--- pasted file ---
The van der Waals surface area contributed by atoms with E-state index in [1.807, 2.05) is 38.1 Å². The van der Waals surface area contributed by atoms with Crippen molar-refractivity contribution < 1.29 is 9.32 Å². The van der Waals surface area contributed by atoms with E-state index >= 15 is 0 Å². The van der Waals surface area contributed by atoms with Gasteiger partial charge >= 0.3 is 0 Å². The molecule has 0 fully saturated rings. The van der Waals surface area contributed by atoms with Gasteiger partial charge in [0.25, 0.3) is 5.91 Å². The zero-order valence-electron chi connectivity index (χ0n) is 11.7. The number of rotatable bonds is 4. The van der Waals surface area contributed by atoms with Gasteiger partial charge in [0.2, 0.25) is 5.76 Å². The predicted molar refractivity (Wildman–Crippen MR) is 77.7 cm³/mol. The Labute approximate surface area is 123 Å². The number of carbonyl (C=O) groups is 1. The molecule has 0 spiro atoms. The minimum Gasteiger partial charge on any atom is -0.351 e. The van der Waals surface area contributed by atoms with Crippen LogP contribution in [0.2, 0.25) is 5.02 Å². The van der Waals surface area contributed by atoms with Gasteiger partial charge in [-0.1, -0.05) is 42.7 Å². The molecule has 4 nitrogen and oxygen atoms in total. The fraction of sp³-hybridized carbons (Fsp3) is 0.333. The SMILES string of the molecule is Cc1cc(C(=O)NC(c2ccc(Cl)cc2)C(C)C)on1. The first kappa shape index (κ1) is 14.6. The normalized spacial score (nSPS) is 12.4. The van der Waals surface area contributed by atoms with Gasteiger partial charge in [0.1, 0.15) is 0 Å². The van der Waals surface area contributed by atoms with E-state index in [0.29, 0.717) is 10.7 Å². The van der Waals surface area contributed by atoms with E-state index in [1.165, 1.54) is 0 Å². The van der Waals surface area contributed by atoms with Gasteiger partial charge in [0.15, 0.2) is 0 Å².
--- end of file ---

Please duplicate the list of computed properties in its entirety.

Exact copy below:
The van der Waals surface area contributed by atoms with E-state index in [1.807, 2.05) is 38.1 Å². The van der Waals surface area contributed by atoms with Crippen molar-refractivity contribution < 1.29 is 9.32 Å². The van der Waals surface area contributed by atoms with E-state index >= 15 is 0 Å². The van der Waals surface area contributed by atoms with Gasteiger partial charge >= 0.3 is 0 Å². The molecule has 0 fully saturated rings. The van der Waals surface area contributed by atoms with Gasteiger partial charge in [0.25, 0.3) is 5.91 Å². The zero-order valence-electron chi connectivity index (χ0n) is 11.7. The number of rotatable bonds is 4. The van der Waals surface area contributed by atoms with Gasteiger partial charge in [0.2, 0.25) is 5.76 Å². The predicted molar refractivity (Wildman–Crippen MR) is 77.7 cm³/mol. The Labute approximate surface area is 123 Å². The number of carbonyl (C=O) groups is 1. The molecule has 0 spiro atoms. The minimum Gasteiger partial charge on any atom is -0.351 e. The van der Waals surface area contributed by atoms with Crippen LogP contribution in [0.2, 0.25) is 5.02 Å². The van der Waals surface area contributed by atoms with Gasteiger partial charge in [-0.1, -0.05) is 42.7 Å². The molecule has 4 nitrogen and oxygen atoms in total. The fraction of sp³-hybridized carbons (Fsp3) is 0.333. The SMILES string of the molecule is Cc1cc(C(=O)NC(c2ccc(Cl)cc2)C(C)C)on1. The first kappa shape index (κ1) is 14.6. The normalized spacial score (nSPS) is 12.4. The van der Waals surface area contributed by atoms with Gasteiger partial charge in [0.1, 0.15) is 0 Å². The van der Waals surface area contributed by atoms with E-state index in [0.29, 0.717) is 10.7 Å². The van der Waals surface area contributed by atoms with E-state index in [1.165, 1.54) is 0 Å². The van der Waals surface area contributed by atoms with Gasteiger partial charge in [0.15, 0.2) is 0 Å².